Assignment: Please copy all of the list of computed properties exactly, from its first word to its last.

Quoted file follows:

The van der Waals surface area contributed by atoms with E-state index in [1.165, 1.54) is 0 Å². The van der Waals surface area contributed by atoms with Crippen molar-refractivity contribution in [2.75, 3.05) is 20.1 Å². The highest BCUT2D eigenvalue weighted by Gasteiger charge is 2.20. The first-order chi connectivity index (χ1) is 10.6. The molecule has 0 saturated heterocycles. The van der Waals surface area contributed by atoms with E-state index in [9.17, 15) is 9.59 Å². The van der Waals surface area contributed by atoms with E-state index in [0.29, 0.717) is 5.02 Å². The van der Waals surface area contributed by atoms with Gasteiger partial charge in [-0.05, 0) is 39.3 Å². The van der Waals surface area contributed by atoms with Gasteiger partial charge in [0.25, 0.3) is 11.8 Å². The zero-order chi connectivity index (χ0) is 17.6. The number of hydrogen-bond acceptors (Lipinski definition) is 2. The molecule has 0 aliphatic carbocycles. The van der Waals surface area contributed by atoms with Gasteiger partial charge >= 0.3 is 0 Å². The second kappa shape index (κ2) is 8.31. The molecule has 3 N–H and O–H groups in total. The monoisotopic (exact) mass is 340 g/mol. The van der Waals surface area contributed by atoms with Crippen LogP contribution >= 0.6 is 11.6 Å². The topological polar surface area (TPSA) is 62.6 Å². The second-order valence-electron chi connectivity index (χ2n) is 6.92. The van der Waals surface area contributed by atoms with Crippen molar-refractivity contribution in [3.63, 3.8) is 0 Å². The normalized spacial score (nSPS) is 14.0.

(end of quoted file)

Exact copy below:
The van der Waals surface area contributed by atoms with E-state index in [1.165, 1.54) is 0 Å². The van der Waals surface area contributed by atoms with Crippen molar-refractivity contribution in [2.75, 3.05) is 20.1 Å². The highest BCUT2D eigenvalue weighted by Gasteiger charge is 2.20. The first-order chi connectivity index (χ1) is 10.6. The molecule has 0 saturated heterocycles. The van der Waals surface area contributed by atoms with E-state index in [9.17, 15) is 9.59 Å². The van der Waals surface area contributed by atoms with E-state index in [0.29, 0.717) is 5.02 Å². The van der Waals surface area contributed by atoms with Gasteiger partial charge in [-0.05, 0) is 39.3 Å². The van der Waals surface area contributed by atoms with Gasteiger partial charge in [0.25, 0.3) is 11.8 Å². The zero-order chi connectivity index (χ0) is 17.6. The number of hydrogen-bond acceptors (Lipinski definition) is 2. The molecule has 0 aliphatic carbocycles. The van der Waals surface area contributed by atoms with Gasteiger partial charge >= 0.3 is 0 Å². The second kappa shape index (κ2) is 8.31. The molecule has 3 N–H and O–H groups in total. The monoisotopic (exact) mass is 340 g/mol. The van der Waals surface area contributed by atoms with Crippen LogP contribution >= 0.6 is 11.6 Å². The topological polar surface area (TPSA) is 62.6 Å². The second-order valence-electron chi connectivity index (χ2n) is 6.92. The van der Waals surface area contributed by atoms with Crippen molar-refractivity contribution in [3.63, 3.8) is 0 Å². The normalized spacial score (nSPS) is 14.0.